This morning, a piece of paper sailed through my window and landed on my desk (it was tied around a brick, which must have opened the window (I suspect the Historian, because of his intense hatred, the crude way of delivery, and the obvious inferiority of writing and spelling)). I speak for the whole Tavistock Society when I state that we have nothing to do with this shady character who calls himself the Historian, after reading the next bile:
To Nana Mouskouri’s Fans
May we just say that lamp shanks should always be accompanied by mint sauce and none of your vile juice extracted from some unidentified berry? [we gather you found them growing in the bins of M&S; we spotted them there earlier]. Moreover, it could be a good idea, and we say this with all intended irony, to refocuss on cooking the lamb, as leaving it raw and dropping it on a lukewarm plate won’t do for us. It is treacherous (it looks sloppy) and Mexican (as in the cookbook). We have also tried the dry gravy granules that came with it and they were simply disgusting, especially after they mingled with the aforementioned berry juice in our stomachs. The result, dear Madame, was horrific, and we are still rushing to the toilet at regular intervals (every 5’55’’ (five minutes, fifty five seconds) exactly).
This was on Sunday. On Monday, your new record hit the stores and we did what anyone would do: pop it in the toaster and let it melt. It sounded great and we regret not taping it on the BETAMAX to send you a copy of our remix. And what exactly do you mean with the next ‘lyrics’: ‘There was a time I prayed to Jesus Christ/There was a time I had a mother/It was nice’ There is no other interpretation possible than that you want our babies. We find this despicable, but would like to experience sleeping with you for the sake of the experiment (we are a young men, desperate, and willing to oversee the fact that these were Madonna’s lyrics).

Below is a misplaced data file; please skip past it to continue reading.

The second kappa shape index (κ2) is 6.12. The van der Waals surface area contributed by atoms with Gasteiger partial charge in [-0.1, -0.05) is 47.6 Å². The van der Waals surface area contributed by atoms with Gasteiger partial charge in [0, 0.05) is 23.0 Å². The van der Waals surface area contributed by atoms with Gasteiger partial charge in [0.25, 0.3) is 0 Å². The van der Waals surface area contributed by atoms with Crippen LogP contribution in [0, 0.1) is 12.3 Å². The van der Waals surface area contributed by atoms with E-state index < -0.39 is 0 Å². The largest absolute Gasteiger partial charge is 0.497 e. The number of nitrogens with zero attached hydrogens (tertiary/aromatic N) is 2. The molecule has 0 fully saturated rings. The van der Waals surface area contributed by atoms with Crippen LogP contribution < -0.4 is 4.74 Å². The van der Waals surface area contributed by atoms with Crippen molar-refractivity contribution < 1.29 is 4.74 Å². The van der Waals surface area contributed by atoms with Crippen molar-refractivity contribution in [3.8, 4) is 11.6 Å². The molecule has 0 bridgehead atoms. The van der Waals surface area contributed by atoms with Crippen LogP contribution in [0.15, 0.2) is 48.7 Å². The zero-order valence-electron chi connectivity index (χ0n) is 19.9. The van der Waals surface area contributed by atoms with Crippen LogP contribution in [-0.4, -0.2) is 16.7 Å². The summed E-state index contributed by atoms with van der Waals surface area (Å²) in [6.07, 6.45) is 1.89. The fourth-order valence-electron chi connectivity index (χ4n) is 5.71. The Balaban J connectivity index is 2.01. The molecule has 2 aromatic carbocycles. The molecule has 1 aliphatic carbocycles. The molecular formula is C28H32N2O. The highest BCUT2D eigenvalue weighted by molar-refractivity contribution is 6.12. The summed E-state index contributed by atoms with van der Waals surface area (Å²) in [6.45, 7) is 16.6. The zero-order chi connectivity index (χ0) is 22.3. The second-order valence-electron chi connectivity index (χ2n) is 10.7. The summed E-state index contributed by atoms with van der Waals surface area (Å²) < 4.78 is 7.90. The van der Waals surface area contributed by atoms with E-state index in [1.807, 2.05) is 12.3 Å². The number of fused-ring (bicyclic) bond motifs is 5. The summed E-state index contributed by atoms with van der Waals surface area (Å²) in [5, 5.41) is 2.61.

On Tuesday (this is purely a wordy tool to create continuity in our letter) there was more smoke as we turned on the toaster. You could blame us, but that would be too easy; so let us go back to the lamp shank and its trimmings: there was not only no proper mint, but the butler you sent us to serve up this concoction was Mexican; we suspect treachery at every level. A Greek boy would have sufficed.
Later that day, you called us about the incident, but we forgot what it was about. We didn’t grope anyone, definitely not the young lady in the bar, who somehow has managed to get your number. All we did was ask for free crisps, but she said she didn’t serve them ‘between 20h45 and whenever you would leave the bar’. This obvious invitation to wait for her to finish her shift (to get to the crisps) was welcome like a hand in a warm, damp pocket. We are only ever apprehended by female cops, so this seemed like a great diversion. Flash: the priest back home, however, always calls this a ‘near occasion for sin’. You girly temptress with your T-shirt and eyes!
We are now thinking of you, Nana, and we want to let you know we have found peace (it is however hard to write these things when a rather hairy man with a sombrero is staring at us like we are a bag of candy. Once again we are in a filthy prison cell awaiting trial).
The Historian (in a former life)